A Corrigendum on Probiotics Reduce Health Care Cost and Societal Impact of Flu-Like Respiratory Tract Infections in the USA: An Economic Modeling Study. by Lenoir-Wijnkoop I, Merenstein D, Korchagina D, Broholm C, Sanders ME and Tancredi D (2019) Front. Pharmacol. 10:980. doi: 10.3389/fphar.2019.00980 In the original article, there was an error. There is a mistake in the Funding statement. The mention that the funder, Chr. Hansen, was not involved in the writing of the manuscript is incorrect. A correction has been made to the Funding statement: “This project was supported by an unrestricted grant from Chr. Hansen. The funder was not involved in the study design, collection, analysis, interpretation of data or the decision to submit it for publication” Furthermore, there is a mistake in the Conflict of Interest Statement. The declaration that the author DM consulted Bayer and Pharmative was erroneously omitted. A correction has been made to the Conflict of Interest Statement: “Author CB is an employee at Chr. Hansen. Author DK is employed by IQVIA. Author MS serves as an executive science officer for the International Scientific Association for Probiotics and Prebiotics. She also reports personal fees outside the submitted work from the following entities: International Scientific Association for Probiotics and Prebiotics, Pharmavite, CD Investments, Dannon, Danone USA, Yakult, California Dairy Research Foundation, Winclove BioSciences BV, Nestle, Williams Mullen, New Chapter, Dutch Mill, Clorox, Pfizer, Visalia Dairy Company, Procter & Gamble, Kelley Drye & Warren LLP, Kellogg, Trouw Nutrition, Kerry, JHeimbach LLC, General Mills, Probi, and Medscape. Author DM declares consulting for Bayer and Pharmavite. The remaining authors declare that the research was conducted in the absence of any commercial or financial relationships that could be construed as a potential conflict of interest.” Lastly, there was a mistake in the Methods, section Model Inputs and Data Sources, sub-section Probiotic Effect. The RTI incidence and antibiotic prescription rate was provided in the incorrect unit. A correction has been made to the Methods, section Model Inputs and Data Sources, sub-section Probiotic Effect, paragraph one: “The clinical effects of probiotics were obtained from the meta-analyses published by the YHEC (King et al., 2014) and Cochrane (Hao et al., 2015). These were used to conduct two independent scenario analyses comparing generalized probiotic use versus non-use, each based on different assumptions: YHEC showed a significantly shorter duration of −0.77 days [−1.50 to −0.04] on an average duration of 7.4 days per episode of RTI, among otherwise healthy children and adults taking probiotics compared to those taking placebo. The Cochrane study reported that probiotics significantly reduced RTI duration by 1.89 days [1.75 to 2.03] per episode of an average duration of 8.82 days and RTI incidence by 30% (RR = 0.70 [0.50 to 0.84]) (Table 1). The authors also found a significant reduction of the antibiotic prescription rate of 35% (RR = 0.65 [0.45 to 0.94]), which was applied to both scenarios.” Additionally, the YHEC meta-analysis studied the impact of probiotics on work absenteeism. The reported standardized mean difference (SMD) in the number of days absent from work was used to estimate the impact of probiotics on productivity loss. The Cochrane meta-analysis focused on unvaccinated individuals; therefore, no impact of probiotics sourced from the Cochrane meta-analysis was applied in vaccinated patients. The authors apologize for these errors and state that they do not change the scientific conclusions of the article in any way.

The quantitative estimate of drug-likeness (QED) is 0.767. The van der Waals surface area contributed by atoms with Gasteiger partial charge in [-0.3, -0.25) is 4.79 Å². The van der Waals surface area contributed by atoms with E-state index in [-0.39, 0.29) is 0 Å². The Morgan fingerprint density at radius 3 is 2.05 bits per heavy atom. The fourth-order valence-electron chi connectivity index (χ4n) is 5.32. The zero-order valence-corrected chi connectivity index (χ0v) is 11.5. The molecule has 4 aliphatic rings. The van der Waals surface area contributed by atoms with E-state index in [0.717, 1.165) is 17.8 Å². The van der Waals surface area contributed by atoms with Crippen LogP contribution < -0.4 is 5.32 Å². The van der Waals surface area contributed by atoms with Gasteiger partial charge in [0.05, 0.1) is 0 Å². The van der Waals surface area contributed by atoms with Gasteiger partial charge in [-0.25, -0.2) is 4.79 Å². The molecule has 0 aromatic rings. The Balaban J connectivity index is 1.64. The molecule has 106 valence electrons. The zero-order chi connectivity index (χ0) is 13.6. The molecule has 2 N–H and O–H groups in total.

ASJC Scopus subject areas
- Pharmacology (medical)